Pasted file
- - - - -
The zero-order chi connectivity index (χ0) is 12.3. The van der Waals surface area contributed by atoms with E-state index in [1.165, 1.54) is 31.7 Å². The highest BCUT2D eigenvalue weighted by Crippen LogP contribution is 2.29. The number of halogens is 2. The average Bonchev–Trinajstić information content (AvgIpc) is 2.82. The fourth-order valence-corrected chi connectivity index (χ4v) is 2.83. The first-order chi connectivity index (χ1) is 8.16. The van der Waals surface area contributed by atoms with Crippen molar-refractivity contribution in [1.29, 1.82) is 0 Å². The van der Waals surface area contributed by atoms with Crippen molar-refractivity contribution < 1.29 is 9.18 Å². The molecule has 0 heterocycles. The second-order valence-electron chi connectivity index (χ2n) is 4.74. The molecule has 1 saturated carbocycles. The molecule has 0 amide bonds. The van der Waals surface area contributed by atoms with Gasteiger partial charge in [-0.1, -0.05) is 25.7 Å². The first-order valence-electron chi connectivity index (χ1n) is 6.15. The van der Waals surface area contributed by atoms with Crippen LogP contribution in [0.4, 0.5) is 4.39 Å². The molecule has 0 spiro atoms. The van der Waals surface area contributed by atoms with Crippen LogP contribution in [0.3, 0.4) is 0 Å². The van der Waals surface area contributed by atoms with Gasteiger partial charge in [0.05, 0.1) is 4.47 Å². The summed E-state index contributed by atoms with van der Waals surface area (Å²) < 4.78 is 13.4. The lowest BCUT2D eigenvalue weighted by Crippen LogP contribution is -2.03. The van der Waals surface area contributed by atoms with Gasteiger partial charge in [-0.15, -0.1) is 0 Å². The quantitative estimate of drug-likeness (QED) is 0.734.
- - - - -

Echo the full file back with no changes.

The zero-order chi connectivity index (χ0) is 12.3. The van der Waals surface area contributed by atoms with E-state index in [1.165, 1.54) is 31.7 Å². The highest BCUT2D eigenvalue weighted by Crippen LogP contribution is 2.29. The number of halogens is 2. The average Bonchev–Trinajstić information content (AvgIpc) is 2.82. The fourth-order valence-corrected chi connectivity index (χ4v) is 2.83. The first-order chi connectivity index (χ1) is 8.16. The van der Waals surface area contributed by atoms with Crippen molar-refractivity contribution in [1.29, 1.82) is 0 Å². The van der Waals surface area contributed by atoms with Crippen molar-refractivity contribution < 1.29 is 9.18 Å². The molecule has 0 heterocycles. The second-order valence-electron chi connectivity index (χ2n) is 4.74. The molecule has 1 saturated carbocycles. The molecule has 0 amide bonds. The van der Waals surface area contributed by atoms with Gasteiger partial charge in [-0.1, -0.05) is 25.7 Å². The first-order valence-electron chi connectivity index (χ1n) is 6.15. The van der Waals surface area contributed by atoms with Crippen LogP contribution in [0.4, 0.5) is 4.39 Å². The molecule has 0 spiro atoms. The van der Waals surface area contributed by atoms with Crippen LogP contribution in [0.3, 0.4) is 0 Å². The van der Waals surface area contributed by atoms with Gasteiger partial charge in [0.05, 0.1) is 4.47 Å². The summed E-state index contributed by atoms with van der Waals surface area (Å²) < 4.78 is 13.4. The lowest BCUT2D eigenvalue weighted by Crippen LogP contribution is -2.03. The van der Waals surface area contributed by atoms with Gasteiger partial charge in [-0.15, -0.1) is 0 Å². The quantitative estimate of drug-likeness (QED) is 0.734.